For deponent verbs which carried medioactive or mediopassive meanings, the replacement was also se, extending its meaning from truly reflexive action to a wide range of meanings having to do with specific types of involvement of the agent or the patient. These verbs and many others formed on those models ended up as pronominal verbs in Spanish, many of which still carry shades of reflexive meaning (of action or events focused on the patient). That's another use of se.

I think I have covered all or most of the uses of se as a reflexive pronoun, passive, impersonal and pronominal verb marker. There's also from saber and from ser, but those are simply homophones and pose no complications (except from their irregular forms).


Less than 10 usages ?

I think you haven't noticed that "se" is also a conjugation of the verb "is".

"Is" can be used both as "se" and "es", mostly "se" when you are conjugating the verb "be" itself, like :

"It is getting late" translates to: "Se esta haciendo tarde" or "esta haciéndose tarde" (see how the "se" is transfered to the end of the verb >>haciendo>>" ").

Now , another use of "se" is the indicative of self pertenence i.e. "el se compró un auto" doesn't only translates to "he bought a car", the correct translation is: "he bought a car for himself".

Another weird example is: "el se hizo malo". This doesn't means "he did bad", this actually means "he made himself bad" that actually means "he became evil"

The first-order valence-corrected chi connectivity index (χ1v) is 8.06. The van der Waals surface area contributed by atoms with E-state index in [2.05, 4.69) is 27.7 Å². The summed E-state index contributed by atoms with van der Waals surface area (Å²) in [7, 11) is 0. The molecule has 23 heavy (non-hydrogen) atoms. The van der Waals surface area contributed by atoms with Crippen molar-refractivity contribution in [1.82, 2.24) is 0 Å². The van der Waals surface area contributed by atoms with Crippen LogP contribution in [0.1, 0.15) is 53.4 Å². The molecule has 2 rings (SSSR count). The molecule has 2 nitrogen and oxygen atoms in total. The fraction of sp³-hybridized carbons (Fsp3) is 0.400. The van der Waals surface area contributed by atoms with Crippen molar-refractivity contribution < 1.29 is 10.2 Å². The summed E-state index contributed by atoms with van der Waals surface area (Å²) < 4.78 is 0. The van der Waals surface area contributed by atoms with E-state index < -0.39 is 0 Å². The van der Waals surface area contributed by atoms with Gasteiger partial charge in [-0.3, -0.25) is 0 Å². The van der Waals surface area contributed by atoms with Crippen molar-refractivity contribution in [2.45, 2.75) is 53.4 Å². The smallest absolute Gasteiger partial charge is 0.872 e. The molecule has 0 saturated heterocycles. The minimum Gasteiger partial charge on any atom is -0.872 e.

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    In what universe is se a conjugation of ser? I can confirm that is but that's second person imperative and has nothing to do with se.
    – iBug
    Nov 23, 2017 at 12:46
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    hacerse as a pronominal verb, means to become. So Esta haciendose tardo means It's becoming late. You're giving a wrong answer.
    – iBug
    Nov 23, 2017 at 12:48
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    Same for Él se hizo malo where se hizo means he became, which has nothing to do with made himself.
    – iBug
    Nov 23, 2017 at 12:50
  • i'm sorry IBug, but clearly you are not a native Spanish speaker, and you are giving the answer to this question, the pronominal verbs are the reason why the word "se" is so important in the Spanish language, because it can be broken down in two parts: "haciendose" is the same as "se hace", "rompiendose" is the same as "se rompe" , the prenominal verbs can be broken with the word "se" and the verb in present tense, or you can get it by using the gerundio and adding "se" at the end
    – Mike
    Nov 24, 2017 at 3:52
  • also, it seems you don't understand the language itself. the verb 'ser" is present in many locations, just as the verb "be" in English. even when you try to translate you'll end up using "se" as a direct translation of "is" , the prenominal means that is implying the presence of a subject, how does it happens ? whit the particle "se" , or as I said before, extracting the "se" from the word and using the present tense, both means the same.
    – Mike
    Nov 24, 2017 at 3:55